By Greta Hallberg, Staff Writer
A few months ago, I wrote about how the Democratic nomination practically fell in the lap of Hillary Clinton, a former secretary of state, senator and first lady. The ticket to the presidential race, it seemed, had been handed to her with no questions asked.
I'd like to rescind my previous piece.
Not because I don't think Hillary will actually end up with the nomination. In all reality, the name next to the D on the ticket will likely be hers.
But Bernie Sanders has given her a run for her money.
A few months ago, he was a quirky Independent senator from Vermont. He identified as a socialist, a label he still touts proudly.
Last May, Sanders officially announced his intent to run for the highest democratic office in the land. His campaign, like many others in the initial stages of the race, was not taken seriously.
Since then, his momentum has been building slowly. His campaign platform is the idea that he's leading a political revolution, championing progressive ideals and running a race that counters the role money plays in politics.
He targets small money donors instead of the Super PACs that funnel money into nearly every other contender, Republican or Democrat.
The Iowa caucuses on Monday night showed us just how serious a threat Sanders poses to Hillary Clinton.
Sanders took 49.6 percent of the votes. Clinton came in with 49.9 percent, an extremely close race that was almost too close to call. She'll take two more delegates to the Democratic National Convention in July.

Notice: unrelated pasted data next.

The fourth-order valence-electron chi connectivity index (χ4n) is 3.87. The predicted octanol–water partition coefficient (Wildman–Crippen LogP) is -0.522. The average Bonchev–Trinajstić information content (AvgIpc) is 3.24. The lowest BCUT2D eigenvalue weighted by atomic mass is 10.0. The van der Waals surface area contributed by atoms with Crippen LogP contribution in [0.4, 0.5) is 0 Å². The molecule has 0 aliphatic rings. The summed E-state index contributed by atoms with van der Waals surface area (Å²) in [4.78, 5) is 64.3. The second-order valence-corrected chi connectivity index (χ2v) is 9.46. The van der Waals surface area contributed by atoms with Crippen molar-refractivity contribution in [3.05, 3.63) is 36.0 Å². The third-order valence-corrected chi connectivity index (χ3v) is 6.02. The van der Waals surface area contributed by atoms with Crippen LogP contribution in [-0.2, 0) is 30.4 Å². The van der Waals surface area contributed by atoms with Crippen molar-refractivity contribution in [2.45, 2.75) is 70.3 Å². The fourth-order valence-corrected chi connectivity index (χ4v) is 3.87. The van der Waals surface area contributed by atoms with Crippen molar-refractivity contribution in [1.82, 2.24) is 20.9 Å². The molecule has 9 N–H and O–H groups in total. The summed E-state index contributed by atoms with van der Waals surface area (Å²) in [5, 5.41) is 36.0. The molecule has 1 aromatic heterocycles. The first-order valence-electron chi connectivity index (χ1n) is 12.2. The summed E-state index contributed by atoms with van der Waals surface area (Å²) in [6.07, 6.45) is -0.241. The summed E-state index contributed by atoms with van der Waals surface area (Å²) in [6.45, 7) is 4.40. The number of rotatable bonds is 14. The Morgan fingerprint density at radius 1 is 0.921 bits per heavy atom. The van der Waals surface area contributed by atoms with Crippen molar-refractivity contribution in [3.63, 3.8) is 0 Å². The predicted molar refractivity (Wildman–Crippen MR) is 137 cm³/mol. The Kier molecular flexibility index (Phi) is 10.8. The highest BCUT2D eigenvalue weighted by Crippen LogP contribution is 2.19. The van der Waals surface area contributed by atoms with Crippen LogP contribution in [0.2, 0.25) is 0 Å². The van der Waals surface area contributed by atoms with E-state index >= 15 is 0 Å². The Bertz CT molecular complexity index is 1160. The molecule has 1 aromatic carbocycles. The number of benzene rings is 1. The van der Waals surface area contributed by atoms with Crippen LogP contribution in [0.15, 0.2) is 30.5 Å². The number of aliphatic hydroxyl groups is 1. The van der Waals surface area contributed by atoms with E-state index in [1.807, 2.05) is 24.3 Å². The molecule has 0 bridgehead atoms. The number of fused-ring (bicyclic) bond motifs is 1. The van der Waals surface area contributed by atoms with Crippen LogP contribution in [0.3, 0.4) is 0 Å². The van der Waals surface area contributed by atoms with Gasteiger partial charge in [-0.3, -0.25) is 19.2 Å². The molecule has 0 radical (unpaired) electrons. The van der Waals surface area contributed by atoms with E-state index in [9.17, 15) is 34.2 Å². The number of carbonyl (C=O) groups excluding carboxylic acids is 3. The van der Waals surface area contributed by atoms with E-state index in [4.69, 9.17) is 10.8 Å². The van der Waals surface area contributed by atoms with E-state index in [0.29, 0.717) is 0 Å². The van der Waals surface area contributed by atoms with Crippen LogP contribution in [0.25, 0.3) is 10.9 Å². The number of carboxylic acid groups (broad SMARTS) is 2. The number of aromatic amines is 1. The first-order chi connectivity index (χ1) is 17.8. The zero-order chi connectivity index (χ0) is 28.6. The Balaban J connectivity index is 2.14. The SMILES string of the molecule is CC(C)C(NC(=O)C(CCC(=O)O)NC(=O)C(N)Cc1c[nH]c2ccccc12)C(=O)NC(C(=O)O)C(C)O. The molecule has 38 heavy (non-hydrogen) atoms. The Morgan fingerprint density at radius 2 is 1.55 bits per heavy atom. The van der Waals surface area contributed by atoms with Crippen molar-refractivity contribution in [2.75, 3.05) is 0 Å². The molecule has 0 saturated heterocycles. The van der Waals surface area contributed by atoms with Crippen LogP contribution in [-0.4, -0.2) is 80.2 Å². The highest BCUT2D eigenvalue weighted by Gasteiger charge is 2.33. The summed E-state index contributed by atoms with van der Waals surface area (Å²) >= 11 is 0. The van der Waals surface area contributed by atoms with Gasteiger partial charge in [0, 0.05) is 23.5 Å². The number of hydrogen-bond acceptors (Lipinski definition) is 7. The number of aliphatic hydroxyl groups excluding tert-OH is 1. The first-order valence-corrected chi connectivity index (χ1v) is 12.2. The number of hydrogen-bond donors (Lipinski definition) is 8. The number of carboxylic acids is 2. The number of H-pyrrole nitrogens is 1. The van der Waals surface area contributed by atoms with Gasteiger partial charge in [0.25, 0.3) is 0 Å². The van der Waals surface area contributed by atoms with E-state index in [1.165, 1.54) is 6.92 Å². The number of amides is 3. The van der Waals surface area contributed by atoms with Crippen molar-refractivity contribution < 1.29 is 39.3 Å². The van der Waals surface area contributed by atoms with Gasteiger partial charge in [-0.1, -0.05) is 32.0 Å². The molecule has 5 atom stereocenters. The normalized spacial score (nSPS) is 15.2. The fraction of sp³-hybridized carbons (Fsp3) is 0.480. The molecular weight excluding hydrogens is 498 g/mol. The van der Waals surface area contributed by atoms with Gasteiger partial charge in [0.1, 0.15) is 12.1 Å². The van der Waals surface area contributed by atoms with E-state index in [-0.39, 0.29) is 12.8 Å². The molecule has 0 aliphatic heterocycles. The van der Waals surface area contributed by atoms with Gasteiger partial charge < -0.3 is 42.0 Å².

In all likelihood, she will still clinch the nomination. She's the establishment candidate, favored by other leaders in the party and earning endorsements from reputable media, including the New York Times.
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However, her win in the caucus and favorable coverage from the media should be taken with a grain of salt. Many of the media companies, supposed unbiased presenters of information, have contributed significant sums of money to her campaign.
For example, the Walt Disney Company is the second biggest donor to her presidential campaign. ABC News is a subsidiary of Disney - could the political leanings of the company influence the objectivity of the reporting?
While this might make Hillary Clinton appear favorably, Bernie Sanders and the pool of Republican competitors face an inherent disadvantage in the subtle media portrayals that influence voters.
Could this be the reason for the slight victory of Clinton over Sanders, even though many groups deemed it too close to call?
I doubt it. It's a harsh accusation and my inner idealist wants to believe that our democracy, including the ever-important fourth estate, is better than that.
A few days ago, a Trump v. Clinton race seemed certain. Now? Not so much. Upsets in the results of the Iowa caucus question the validity of polling numbers and the media organizations that collect them.
Americans may not trust Washington, as the popularity of Trump, Cruz and Sanders suggests, but we still have faith in this system. That faith gives me hope for what was previously a bleak political future.
If anything, Monday was a win for the American democratic process. It's up to primary voters to determine a winner on each side of the aisle, not a game played by a few party and media elites.
That's the beauty of this country and what allows a little known third-party candidate to pose a serious threat to a political machine.